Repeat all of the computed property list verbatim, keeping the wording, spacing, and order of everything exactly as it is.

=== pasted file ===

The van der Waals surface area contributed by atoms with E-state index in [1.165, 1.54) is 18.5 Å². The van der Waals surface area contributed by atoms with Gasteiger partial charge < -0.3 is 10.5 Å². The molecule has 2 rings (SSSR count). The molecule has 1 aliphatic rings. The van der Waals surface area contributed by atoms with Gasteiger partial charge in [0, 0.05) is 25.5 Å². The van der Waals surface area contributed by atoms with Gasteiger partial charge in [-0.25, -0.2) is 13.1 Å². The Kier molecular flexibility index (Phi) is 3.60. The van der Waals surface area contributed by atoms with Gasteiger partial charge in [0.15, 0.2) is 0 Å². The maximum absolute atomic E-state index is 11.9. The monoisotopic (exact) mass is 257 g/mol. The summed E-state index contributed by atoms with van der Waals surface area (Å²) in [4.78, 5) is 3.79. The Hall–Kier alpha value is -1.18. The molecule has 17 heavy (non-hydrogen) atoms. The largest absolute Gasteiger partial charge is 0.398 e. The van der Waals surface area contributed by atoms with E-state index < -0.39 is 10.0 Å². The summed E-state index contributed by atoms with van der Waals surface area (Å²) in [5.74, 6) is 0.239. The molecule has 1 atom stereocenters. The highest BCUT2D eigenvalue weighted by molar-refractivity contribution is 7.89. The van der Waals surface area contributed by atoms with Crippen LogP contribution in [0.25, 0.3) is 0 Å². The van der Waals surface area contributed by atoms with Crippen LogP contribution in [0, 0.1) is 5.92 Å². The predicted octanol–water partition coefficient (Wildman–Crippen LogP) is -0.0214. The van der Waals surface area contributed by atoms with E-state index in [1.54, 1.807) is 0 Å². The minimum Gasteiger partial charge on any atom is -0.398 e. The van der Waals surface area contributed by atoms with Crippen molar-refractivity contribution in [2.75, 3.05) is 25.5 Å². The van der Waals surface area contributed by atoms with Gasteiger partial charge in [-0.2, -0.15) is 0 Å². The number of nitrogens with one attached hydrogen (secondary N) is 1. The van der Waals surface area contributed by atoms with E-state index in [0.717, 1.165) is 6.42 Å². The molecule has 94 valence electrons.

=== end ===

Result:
The van der Waals surface area contributed by atoms with E-state index in [1.165, 1.54) is 18.5 Å². The van der Waals surface area contributed by atoms with Gasteiger partial charge < -0.3 is 10.5 Å². The molecule has 2 rings (SSSR count). The molecule has 1 aliphatic rings. The van der Waals surface area contributed by atoms with Gasteiger partial charge in [0, 0.05) is 25.5 Å². The van der Waals surface area contributed by atoms with Gasteiger partial charge in [-0.25, -0.2) is 13.1 Å². The Kier molecular flexibility index (Phi) is 3.60. The van der Waals surface area contributed by atoms with Gasteiger partial charge in [0.15, 0.2) is 0 Å². The maximum absolute atomic E-state index is 11.9. The monoisotopic (exact) mass is 257 g/mol. The summed E-state index contributed by atoms with van der Waals surface area (Å²) in [4.78, 5) is 3.79. The Hall–Kier alpha value is -1.18. The molecule has 17 heavy (non-hydrogen) atoms. The largest absolute Gasteiger partial charge is 0.398 e. The van der Waals surface area contributed by atoms with E-state index < -0.39 is 10.0 Å². The summed E-state index contributed by atoms with van der Waals surface area (Å²) in [5.74, 6) is 0.239. The molecule has 1 atom stereocenters. The highest BCUT2D eigenvalue weighted by molar-refractivity contribution is 7.89. The van der Waals surface area contributed by atoms with Crippen LogP contribution in [0.25, 0.3) is 0 Å². The van der Waals surface area contributed by atoms with Crippen LogP contribution in [0, 0.1) is 5.92 Å². The predicted octanol–water partition coefficient (Wildman–Crippen LogP) is -0.0214. The van der Waals surface area contributed by atoms with E-state index in [1.54, 1.807) is 0 Å². The minimum Gasteiger partial charge on any atom is -0.398 e. The van der Waals surface area contributed by atoms with Crippen molar-refractivity contribution in [2.75, 3.05) is 25.5 Å². The van der Waals surface area contributed by atoms with Gasteiger partial charge in [-0.2, -0.15) is 0 Å². The number of nitrogens with one attached hydrogen (secondary N) is 1. The van der Waals surface area contributed by atoms with E-state index in [0.717, 1.165) is 6.42 Å². The molecule has 94 valence electrons.